Is the government capable of creating new cars or computers better than private markets?  In order to eliminate poverty, don’t we need to produce an abundance of goods so that everyone can have more stuff to make their lives better?  Is the government capable of producing more stuff than private markets?  Aren’t private corporations the largest beneficiaries of government welfare, rather than consumers, through the use of patents, copyrights, government no-bid contracts, bailouts, stimulus spending, and tariff protections?

Thanks for you answers in advanced, Ill be happy to discuss this further as well later on, but for now I won’t have internet for a while. I hope i didnt come off as being condescending! Im really just curious. Thanks

My pleasure.

  • Christian

    Question 1: Lets start with all unconstitutional government.

    Question 2: Remove all direct taxes and only institute taxes you can avoid. Do not make it illegal to avoid taxes. Do not take peoples homes that are paid off through taxation.

    Question 3: The government isn’t a safety net. However today government is a bully so it feels guilty because it shears the people. Also because there is a government safety net there is bad investment of capital. Who grows their own food anymore when they can get food stamps. If there were no food stamps then I bet there would be an abundance of food because people would all be growing food.

    Question 4: There is no Science versus Religion. You can believe whatever you want in a free society. I like science and religion and I don’t think one cancels the other.

    Question 5: Government is for the common defense. Not micro managing every facet of life. Not for permission slips. Not for licensing everything. It is also there to protect patent rights and allow corporations to form for a purpose and to make sure they dissolve after that purpose is complete. Corporations are not people and they should not be allowed to be treated as they are. The government should first and foremost make sure the constitution is followed to the letter. The constitutional justification of every law should be examined before being passed. And there should be ample time for examination of new laws by the people before any vote should be taken. Common law should be the law of the land. Not the law of admiralty on land. The government is also there to mint coins. Not fiat paper currency, the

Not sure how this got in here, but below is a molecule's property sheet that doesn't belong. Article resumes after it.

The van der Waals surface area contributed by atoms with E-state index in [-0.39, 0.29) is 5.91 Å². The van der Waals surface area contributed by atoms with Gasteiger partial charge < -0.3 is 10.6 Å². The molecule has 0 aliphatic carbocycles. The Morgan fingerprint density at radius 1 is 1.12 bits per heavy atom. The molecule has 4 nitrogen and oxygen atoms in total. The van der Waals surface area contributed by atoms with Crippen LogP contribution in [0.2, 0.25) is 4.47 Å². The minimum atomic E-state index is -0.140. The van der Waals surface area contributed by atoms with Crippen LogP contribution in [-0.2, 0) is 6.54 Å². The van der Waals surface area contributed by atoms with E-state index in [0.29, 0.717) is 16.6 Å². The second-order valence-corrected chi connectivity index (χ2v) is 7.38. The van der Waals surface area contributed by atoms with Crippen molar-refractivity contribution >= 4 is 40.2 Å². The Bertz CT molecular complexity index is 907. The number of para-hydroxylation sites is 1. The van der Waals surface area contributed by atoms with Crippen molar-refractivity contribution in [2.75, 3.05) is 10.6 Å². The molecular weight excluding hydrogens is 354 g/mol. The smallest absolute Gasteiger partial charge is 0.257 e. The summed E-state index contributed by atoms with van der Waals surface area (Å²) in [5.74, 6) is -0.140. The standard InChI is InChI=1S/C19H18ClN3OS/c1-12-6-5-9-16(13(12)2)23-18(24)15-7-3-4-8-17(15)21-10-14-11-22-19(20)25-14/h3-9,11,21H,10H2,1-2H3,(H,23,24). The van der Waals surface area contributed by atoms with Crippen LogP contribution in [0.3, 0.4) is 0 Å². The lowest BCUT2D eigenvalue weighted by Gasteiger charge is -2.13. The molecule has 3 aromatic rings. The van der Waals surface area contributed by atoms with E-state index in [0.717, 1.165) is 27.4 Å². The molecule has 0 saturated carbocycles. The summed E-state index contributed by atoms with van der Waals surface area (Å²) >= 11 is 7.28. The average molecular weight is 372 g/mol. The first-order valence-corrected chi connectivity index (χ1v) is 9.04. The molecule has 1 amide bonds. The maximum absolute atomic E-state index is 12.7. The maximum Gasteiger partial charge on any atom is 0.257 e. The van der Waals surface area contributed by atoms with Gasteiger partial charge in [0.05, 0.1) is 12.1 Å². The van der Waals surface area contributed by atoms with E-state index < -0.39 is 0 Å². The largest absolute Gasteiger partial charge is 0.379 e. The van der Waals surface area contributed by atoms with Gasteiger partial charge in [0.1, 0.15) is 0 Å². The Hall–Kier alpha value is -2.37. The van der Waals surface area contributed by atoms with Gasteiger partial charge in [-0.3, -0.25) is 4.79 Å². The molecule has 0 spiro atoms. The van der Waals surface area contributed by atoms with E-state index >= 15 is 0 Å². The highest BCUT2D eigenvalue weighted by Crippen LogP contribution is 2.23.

invention of a corporation, called the dollar. It only looses value.
    They say you can’t carry enough coins around. Well they did pretty well
    in the old west. The government should work for the people not the people for the government. The government should not go into debt for anything. It should make a level playing field for the market not give passes to law to their their contributors. Really the government is failing on all fronts.

    I think the corporations becoming people and senators being elected and not assigned to the senate were linchpins in the federal government getting to big.

  • Paul Lagle

    On taxes:  “Simply being born” was not our choice.  It was our parents choice who, in ALL of OUR cases, they chose *as American Citizens* to give birth to us in  America.  THAT  is what gives us Our Rights that the Constitution and Bill of Rights provide.  The portion of the Constitution which was amended to include *Taxation* is bogus and needs to be removed, just like the bogus alcohol amendment was, if for no other reason than that of the part WE as the American People are no longer represented in today’s government.

  • Golemmingsgo

    Just use your imagination…its the most powerful tool freedom loving people have.